The legato framework makes it easy for you to connect and manipulate database content via support for illuminate database package out of the box.

Connecting to a Database

To establish a connection to the database simple update you .env file with the following:


Querying the Database

Querying the database is super easy, if you already know how to use Laravel Query builder then you are good to go, let consider a basic example, retrieving all records from the users table


use Legato\Framework\Connection as DB;

$users = DB::table('users')->get();

The get method returns an Illuminate\Support\Collection containing the results where each result is an instance of the PHP StdClass object. You may access each column's value by accessing the column as a property of the object:


 foreach ($users as $user)
    echo $user->username;

Retrieving A Single Row / Column From A Table

If you just need to retrieve a single row from the database table, you may use the first method. This method will return a single StdClass object:


$user = DB::table('users')->where('name', 'John')->first();

echo $user->name;

If you don't even need an entire row, you may extract a single value from a record using the value method. This method will return the value of the column directly:


$email = DB::table('users')->where('name', 'John')->value('email');

Retrieving A List Of Column Values

If you would like to retrieve a Collection containing the values of a single column, you may use the pluck method. In this example, we'll retrieve a Collection of role titles:


$titles = DB::table('roles')->pluck('title');

foreach ($titles as $title) {
    echo $title;

You may also specify a custom key column for the returned Collection:


$roles = DB::table('roles')->pluck('title', 'name');

foreach ($roles as $name => $title) {
    echo $title;

Chunking Results

If you need to work with thousands of database records, consider using the chunk method. This method retrieves a small chunk of the results at a time and feeds each chunk into a Closure for processing. This method is very useful for writing Artisan commands that process thousands of records. For example, let's work with the entire users table in chunks of 100 records at a time:


DB::table('users')->orderBy('id')->chunk(100, function ($users) {
    foreach ($users as $user) {

You may stop further chunks from being processed by returning false from the Closure:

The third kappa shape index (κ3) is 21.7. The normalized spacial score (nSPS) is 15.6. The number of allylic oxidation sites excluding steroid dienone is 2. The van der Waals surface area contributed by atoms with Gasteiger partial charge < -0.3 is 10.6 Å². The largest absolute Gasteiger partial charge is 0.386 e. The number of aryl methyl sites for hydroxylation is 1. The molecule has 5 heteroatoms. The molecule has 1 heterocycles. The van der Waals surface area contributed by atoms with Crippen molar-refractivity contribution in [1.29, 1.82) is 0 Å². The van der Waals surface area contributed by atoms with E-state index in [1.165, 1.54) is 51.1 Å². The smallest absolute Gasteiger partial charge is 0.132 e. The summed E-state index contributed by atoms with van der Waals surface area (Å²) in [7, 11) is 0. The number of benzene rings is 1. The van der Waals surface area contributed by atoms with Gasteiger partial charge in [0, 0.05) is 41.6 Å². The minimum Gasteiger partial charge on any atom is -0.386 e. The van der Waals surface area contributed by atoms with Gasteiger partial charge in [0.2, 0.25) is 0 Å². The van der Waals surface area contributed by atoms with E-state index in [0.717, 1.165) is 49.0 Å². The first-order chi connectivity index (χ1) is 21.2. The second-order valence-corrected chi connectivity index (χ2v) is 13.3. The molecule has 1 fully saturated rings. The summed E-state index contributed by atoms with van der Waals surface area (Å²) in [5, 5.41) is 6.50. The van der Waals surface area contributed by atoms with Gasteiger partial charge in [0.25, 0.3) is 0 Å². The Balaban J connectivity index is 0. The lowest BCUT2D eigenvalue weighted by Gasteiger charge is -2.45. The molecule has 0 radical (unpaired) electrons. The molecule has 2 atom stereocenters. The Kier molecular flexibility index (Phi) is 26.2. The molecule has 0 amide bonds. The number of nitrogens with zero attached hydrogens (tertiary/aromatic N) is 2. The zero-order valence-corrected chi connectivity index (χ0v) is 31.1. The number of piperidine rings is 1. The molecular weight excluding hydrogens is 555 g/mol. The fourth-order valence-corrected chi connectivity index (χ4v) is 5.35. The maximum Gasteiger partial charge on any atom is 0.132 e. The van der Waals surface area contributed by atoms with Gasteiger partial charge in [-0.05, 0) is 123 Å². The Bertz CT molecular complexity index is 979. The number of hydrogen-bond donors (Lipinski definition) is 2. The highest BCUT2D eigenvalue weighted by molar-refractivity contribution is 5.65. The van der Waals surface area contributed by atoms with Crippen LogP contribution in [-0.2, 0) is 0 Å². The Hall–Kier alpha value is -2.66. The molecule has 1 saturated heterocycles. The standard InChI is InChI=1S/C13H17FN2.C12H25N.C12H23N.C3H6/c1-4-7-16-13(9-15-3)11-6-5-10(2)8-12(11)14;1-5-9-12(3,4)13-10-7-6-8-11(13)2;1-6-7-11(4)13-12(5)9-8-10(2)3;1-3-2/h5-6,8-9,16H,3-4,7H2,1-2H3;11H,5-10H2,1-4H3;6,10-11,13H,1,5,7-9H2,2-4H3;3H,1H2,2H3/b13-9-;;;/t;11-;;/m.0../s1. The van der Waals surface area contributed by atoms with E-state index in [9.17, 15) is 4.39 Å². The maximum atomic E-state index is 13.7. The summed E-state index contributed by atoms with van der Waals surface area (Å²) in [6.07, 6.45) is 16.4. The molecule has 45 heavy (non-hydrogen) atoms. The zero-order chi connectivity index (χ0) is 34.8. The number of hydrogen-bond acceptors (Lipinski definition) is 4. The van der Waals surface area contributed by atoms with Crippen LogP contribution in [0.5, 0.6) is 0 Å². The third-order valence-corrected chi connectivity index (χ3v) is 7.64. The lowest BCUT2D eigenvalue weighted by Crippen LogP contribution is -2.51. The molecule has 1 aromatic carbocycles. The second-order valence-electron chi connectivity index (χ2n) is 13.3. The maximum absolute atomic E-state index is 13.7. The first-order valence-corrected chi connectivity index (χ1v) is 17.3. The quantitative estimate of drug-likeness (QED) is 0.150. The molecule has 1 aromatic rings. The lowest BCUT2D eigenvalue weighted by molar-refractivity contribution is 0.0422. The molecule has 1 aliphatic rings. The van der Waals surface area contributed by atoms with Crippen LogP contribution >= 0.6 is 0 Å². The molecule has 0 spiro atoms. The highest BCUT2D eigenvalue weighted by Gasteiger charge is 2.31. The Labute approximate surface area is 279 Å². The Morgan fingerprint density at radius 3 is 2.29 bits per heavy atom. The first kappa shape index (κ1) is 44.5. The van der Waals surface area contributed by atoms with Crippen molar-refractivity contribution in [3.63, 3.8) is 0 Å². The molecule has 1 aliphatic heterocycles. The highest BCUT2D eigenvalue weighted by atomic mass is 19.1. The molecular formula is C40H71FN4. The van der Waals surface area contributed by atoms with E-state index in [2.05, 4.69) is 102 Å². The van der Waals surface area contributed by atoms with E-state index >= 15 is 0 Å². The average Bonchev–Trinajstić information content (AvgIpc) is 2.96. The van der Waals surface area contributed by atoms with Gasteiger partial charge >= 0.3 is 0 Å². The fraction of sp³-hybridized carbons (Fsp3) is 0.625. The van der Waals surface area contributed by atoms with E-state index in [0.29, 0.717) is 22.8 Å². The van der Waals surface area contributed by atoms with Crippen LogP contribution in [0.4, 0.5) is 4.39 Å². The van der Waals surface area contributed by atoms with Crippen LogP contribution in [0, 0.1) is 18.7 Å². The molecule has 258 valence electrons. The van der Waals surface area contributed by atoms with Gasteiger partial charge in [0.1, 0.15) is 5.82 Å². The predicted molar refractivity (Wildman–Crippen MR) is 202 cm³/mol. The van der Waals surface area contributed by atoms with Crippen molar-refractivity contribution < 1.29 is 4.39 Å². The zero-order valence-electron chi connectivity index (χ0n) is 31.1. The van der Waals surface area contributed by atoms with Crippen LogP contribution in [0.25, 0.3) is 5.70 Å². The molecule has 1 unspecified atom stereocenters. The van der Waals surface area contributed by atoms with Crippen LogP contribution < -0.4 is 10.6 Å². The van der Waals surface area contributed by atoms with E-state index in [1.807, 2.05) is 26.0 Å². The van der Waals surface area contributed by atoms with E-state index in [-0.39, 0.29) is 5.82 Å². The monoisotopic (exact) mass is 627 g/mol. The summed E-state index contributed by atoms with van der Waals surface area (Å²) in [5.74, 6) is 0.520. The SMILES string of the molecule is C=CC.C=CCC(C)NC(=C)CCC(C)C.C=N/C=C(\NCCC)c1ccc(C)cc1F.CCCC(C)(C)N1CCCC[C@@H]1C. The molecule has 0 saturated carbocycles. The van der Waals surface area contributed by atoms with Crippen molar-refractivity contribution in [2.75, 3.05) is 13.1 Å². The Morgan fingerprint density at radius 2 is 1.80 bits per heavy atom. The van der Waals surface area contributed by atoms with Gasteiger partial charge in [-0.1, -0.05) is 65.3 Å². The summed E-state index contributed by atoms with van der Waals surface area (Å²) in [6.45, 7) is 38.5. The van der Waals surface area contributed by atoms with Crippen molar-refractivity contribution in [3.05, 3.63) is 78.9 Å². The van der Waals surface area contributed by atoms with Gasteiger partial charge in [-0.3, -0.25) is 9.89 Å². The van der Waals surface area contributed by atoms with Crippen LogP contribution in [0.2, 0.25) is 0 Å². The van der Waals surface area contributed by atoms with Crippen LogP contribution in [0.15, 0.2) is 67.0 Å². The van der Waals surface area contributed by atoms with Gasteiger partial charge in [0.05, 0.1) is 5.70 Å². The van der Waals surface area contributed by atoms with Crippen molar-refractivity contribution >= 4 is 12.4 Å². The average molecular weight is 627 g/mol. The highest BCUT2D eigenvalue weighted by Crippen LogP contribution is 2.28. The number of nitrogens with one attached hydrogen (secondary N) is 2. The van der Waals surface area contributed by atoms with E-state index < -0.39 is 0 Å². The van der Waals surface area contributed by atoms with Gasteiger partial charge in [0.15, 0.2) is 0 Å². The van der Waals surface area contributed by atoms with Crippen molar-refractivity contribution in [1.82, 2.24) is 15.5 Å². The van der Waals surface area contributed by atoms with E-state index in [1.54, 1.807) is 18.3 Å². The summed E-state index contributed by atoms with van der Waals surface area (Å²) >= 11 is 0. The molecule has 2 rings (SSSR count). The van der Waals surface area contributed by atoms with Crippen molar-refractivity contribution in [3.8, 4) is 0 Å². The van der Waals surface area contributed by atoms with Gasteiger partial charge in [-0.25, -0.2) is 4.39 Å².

DB::table('users')->orderBy('id')->chunk(100, function ($users) {
    // Process the records...

    return false;


The query builder also provides a variety of aggregate methods such as count, max, min, avg, and sum. You may call any of these methods after constructing your query:


$users = DB::table('users')->count();

$price = DB::table('orders')->max('price');

Of course, you may combine these methods with other clauses:

$price = DB::table('orders')
                ->where('finalized', 1)

Determining If Records Exist

Instead of using the count method to determine if any records exist that match your query's constraints, you may use the exists and doesntExist methods:


return DB::table('orders')->where('finalized', 1)->exists();

return DB::table('orders')->where('finalized', 1)->doesntExist();

Specifying A Select Clause

Of course, you may not always want to select all columns from a database table. Using the select method, you can specify a custom select clause for the query:

$users = DB::table('users')->select('name', 'email as user_email')->get();

The distinct method allows you to force the query to return distinct results:

$users = DB::table('users')->distinct()->get();

If you already have a query builder instance and you wish to add a column to its existing select clause, you may use the addSelect method:

$query = DB::table('users')->select('name');

$users = $query->addSelect('age')->get();


The query builder also provides an insert method for inserting records into the database table. The insert method accepts an array of column names and values:

DB::table('users')->insert( ['email' => '', 'votes' => 0] );

You may even insert several records into the table with a single call to insert by passing an array of arrays. Each array represents a row to be inserted into the table:


    ['email' => '', 'votes' => 0],
    ['email' => '', 'votes' => 0]

Auto-Incrementing IDs

If the table has an auto-incrementing id, use the insertGetId method to insert a record and then retrieve the ID:


$id = DB::table('users')->insertGetId(
    ['email' => '', 'votes' => 0]

When using PostgreSQL the insertGetId method expects the auto-incrementing column to be named id. If you would like to retrieve the ID from a different "sequence", you may pass the column name as the second parameter to the insertGetId method.


Of course, in addition to inserting records into the database, the query builder can also update existing records using the update method. The update method, like the insert method, accepts an array of column and value pairs containing the columns to be updated. You may constrain the update query using where clauses:


            ->where('id', 1)
            ->update(['votes' => 1]);

Updating JSON Columns

When updating a JSON column, you should use -> syntax to access the appropriate key in the JSON object. This operation is only supported on databases that support JSON columns:


            ->where('id', 1)
            ->update(['options->enabled' => true]);

Most of the content of this page is directly copied from Laravel documentation for Database Query Builder, visit the link to learn more.